How This Girl Survived Advanced Cancer for Almost a Decade
NEW YORK—A cancer materialized and lurked in the bone marrow of Jamie Purzak’s ribs. She was 16 when she first felt the deep, gnawing pain. She thought it was because she overexerted herself. She was captain of the cheerleading squad. Not only that, but after an hour of jumping and tumbling each day after school, she’d go straight to work at a Long Island bakery until 8 in the evening. Who wouldn’t feel a little sore?
But it was a strange kind of sore. It was not in the muscles. It struck from within her bones.
The cancer directed Purzak’s cell division to proliferate, forming clusters of cancer cells that converged to form tumors on her ribs and spine.
The tumors had spread and swelled, forcing her bones to misalign, but she didn’t know it.
Purzak saw a chiropractor. The chiropractor told her she had scoliosis. So she and her family believed she simply had scoliosis.
The throbbing pain came, and went, and came again. They’d push her bones back in place and it’d give her some relief. She’d feel fine for long stretches of time. She went to college in Florida and studied pre-law.
Out of the blue, it’d attack.
Purzak recalled the night she was at her mother’s house when a chest bone popped out. She sobbed as her mother pushed hard on the bone to pop it back in.
“That was one of the worst pains,” Purzak said. “The pushing gave me temporary relief.”
The pain intensified over the years. Purzak stopped counting the number of Advil pills she took.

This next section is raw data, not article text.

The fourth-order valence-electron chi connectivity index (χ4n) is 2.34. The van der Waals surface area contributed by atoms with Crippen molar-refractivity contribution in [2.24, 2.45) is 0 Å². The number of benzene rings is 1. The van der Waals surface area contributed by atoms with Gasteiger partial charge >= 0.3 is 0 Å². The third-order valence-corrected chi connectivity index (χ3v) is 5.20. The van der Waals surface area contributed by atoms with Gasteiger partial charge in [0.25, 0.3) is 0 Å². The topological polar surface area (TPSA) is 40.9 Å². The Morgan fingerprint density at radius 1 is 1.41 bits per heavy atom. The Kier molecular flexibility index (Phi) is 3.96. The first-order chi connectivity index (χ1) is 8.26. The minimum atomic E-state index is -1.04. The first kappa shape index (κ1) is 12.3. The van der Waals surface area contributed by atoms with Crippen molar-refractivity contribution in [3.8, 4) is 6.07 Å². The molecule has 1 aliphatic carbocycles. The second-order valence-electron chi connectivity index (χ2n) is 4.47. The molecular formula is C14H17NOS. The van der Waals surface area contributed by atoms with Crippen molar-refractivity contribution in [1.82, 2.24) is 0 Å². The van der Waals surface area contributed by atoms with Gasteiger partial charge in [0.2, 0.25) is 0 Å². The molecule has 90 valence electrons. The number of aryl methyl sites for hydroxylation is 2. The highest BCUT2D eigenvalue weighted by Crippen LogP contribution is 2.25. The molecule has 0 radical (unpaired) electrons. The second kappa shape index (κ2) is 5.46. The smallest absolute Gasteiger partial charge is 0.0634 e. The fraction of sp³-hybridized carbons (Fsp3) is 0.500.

During Thanksgiving of her sophomore year in college, she returned home and her parents saw how sick she was. She had trouble walking. They took her to see a doctor.
By then, the cancer had gone undetected for three years.
There they were, sitting in the doctor’s small office, trying to digest the news.
No one knew what to say. Her father, a stoic man usually, was crying on the floor. Who ever thinks their child will get cancer?
Purzak had developed Ewing’s sarcoma, a rare bone cancer that is found in less than 400 children and young adults each year in the United States, according to the Memorial Sloan Kettering Cancer Center. Since many illnesses have similar symptoms, Ewing’s sarcoma is occasionally missed in its early stages.
The doctor explained to her parents that her chances of surviving were not high. There are people with only one tumor who don’t react to chemotherapy. Purzak had more than 10 tumors eating through her bones.
They were large, bulky tumors that were shaped like orange slices. “It sort of looked like someone just stuck oranges everywhere,” Purzak said of her original X-ray.
The X-ray showed that her hip was close to fracturing due to the enormity of the tumors on her hip. She had to leave the hospital in a wheelchair.
Yet against all odds, Purzak’s health improved. Within 11 months of chemotherapy, there were no visible signs of tumors.
A large reason for this unexpected recovery is Sloan Kettering’s expert medical staff; the U.S. News & World Report has ranked it as the No. 1 cancer hospital in the nation for the past 25 years.
Perhaps equally important, Purzak never focused on the fact that she could die.
“In my head, I thought: ‘Chemo kills cancer. We’re doing chemo, So it’s all good,'” Purzak said. “I thought that’s just what we did it for. Why are we celebrating so much?”
Purzak continued chemotherapy just in case the cancer returned.
Although she had to stay in bed most days, she never lost sight of the meaning of her life.
To Purzak, life was meant to be enjoyed regardless of the circumstance; even in dire situations, one can find great joy in small things.
“The little things make me very happy,” she said.